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Topic: Project IOlcd, lcd controled through a IOexpander(in this case a MCP23016) (Read 2 times) previous topic - next topic


4 bit is no option for me :)

Why not?
For a hd44780 it is 4 less pins to hook up.
Using 4 bit mode allows the lcd to be controlled by a single 8 bit port
and still have 2 bits in the 8 bit port left over for things like backlight control.
(Just add a transistor)
It would allow the lcd to be controlled through 1 of the 8 bit ports on the 23016
(say GP0) and keep the full 8 bits of the other port (GP1) free for other uses.

4 bit mode would also allow using a smaller cheaper 8 bit i/o expander like the 23008 instead
of the dual port 23016.

--- bill


What I meant was,
that 4bit was not an option, since I had some timeing iseus and data getting lost, which I don't have anymore since I use 8Bit
more over yes I could build in a 4 bit option though :),
I'll work that out later, bussy making the library arduino1.0 compatible :)


I'll work that out later, bussy making the library arduino1.0 compatible

While you are at it why don't you change the initialization sequence to comply with the steps specified by Hitachi?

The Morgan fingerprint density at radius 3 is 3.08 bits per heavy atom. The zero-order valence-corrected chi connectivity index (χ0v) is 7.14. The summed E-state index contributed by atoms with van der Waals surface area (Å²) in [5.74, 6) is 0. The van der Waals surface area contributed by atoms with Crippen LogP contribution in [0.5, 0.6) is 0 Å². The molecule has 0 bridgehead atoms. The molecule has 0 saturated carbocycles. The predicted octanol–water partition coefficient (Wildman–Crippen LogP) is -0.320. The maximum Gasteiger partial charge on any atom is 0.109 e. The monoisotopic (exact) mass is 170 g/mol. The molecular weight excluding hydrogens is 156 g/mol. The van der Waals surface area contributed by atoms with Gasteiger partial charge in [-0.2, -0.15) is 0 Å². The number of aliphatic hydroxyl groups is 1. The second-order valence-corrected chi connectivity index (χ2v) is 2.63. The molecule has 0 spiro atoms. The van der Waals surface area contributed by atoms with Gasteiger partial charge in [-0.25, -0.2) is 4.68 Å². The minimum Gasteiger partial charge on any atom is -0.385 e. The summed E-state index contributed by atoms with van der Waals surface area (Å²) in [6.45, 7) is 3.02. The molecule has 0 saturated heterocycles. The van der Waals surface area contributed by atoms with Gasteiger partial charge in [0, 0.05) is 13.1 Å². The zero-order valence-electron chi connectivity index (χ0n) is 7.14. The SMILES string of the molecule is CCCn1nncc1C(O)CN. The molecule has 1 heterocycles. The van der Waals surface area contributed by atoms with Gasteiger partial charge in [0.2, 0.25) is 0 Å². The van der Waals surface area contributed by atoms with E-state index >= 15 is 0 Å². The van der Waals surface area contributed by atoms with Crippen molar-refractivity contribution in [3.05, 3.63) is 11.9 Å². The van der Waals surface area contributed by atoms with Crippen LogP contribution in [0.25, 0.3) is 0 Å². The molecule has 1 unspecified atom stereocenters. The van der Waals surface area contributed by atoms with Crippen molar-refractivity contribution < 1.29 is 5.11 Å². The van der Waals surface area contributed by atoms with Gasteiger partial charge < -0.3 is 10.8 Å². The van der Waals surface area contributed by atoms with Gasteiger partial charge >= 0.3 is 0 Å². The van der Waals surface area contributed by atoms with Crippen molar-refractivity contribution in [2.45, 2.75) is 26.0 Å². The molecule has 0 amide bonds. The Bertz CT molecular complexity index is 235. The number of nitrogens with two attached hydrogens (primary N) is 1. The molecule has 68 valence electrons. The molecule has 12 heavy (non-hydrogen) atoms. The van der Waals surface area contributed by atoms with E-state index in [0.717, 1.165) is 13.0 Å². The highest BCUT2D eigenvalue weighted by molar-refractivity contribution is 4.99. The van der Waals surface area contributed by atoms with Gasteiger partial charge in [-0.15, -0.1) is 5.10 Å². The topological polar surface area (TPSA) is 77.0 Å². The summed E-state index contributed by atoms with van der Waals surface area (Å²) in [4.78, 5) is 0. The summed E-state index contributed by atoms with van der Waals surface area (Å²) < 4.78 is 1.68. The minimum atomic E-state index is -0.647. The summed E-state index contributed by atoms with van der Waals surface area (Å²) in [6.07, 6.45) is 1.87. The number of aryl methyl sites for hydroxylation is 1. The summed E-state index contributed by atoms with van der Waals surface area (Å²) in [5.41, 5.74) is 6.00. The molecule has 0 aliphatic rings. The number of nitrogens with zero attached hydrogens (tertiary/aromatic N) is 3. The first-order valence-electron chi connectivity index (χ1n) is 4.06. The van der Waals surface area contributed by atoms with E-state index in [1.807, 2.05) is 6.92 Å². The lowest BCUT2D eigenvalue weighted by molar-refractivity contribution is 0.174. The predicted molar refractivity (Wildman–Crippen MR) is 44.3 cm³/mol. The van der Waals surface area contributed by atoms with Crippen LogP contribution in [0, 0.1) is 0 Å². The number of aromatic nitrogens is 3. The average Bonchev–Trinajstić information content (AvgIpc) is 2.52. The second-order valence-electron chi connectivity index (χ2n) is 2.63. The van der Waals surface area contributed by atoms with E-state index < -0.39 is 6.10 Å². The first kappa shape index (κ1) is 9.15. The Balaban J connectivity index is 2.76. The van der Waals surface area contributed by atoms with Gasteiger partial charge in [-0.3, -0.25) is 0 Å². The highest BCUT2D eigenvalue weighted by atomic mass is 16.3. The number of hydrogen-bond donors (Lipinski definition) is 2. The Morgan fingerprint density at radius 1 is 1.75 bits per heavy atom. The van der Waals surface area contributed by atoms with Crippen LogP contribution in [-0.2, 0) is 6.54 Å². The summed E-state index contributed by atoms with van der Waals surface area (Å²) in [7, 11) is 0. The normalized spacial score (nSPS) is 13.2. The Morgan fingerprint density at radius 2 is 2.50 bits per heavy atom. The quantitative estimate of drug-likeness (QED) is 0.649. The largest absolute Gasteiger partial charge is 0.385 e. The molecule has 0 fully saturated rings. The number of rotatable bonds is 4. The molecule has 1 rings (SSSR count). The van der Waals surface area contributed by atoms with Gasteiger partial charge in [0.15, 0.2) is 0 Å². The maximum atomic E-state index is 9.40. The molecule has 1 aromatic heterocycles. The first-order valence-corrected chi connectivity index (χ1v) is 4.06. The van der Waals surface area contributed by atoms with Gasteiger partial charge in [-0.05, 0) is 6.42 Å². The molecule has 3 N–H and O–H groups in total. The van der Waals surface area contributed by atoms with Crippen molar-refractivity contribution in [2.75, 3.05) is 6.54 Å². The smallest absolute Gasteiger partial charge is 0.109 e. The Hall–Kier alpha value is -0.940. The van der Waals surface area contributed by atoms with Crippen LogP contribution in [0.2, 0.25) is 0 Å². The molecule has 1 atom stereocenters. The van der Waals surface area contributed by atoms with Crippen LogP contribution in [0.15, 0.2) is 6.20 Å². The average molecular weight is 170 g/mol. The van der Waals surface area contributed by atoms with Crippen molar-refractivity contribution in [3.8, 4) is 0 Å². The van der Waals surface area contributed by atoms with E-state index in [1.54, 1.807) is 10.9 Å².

...since I had some timeing iseus and data getting lost

Probably because you are not following the requirements of the data sheet.  You are using the same delay for all of the commands even though some of them require significantly more time than others.  Also, you are not accounting for the fact that some LCDs may run slower than the nominal speed upon which the datasheet times are based.  The 4-bit mode seems to be more sensitive to these discrepancies which could be why your 8-bit code appears to work.



yes, i had these issue's before i even made the circuit,
had 4 bit issue's when hooked up to the arduino directly :)

hey I thought i had made it like the datasheet lol, nope copied the initialization part from Liquid Crystal,
does that not work?

Beside's I had removed the delay and worked just fine, but didn't save the source,


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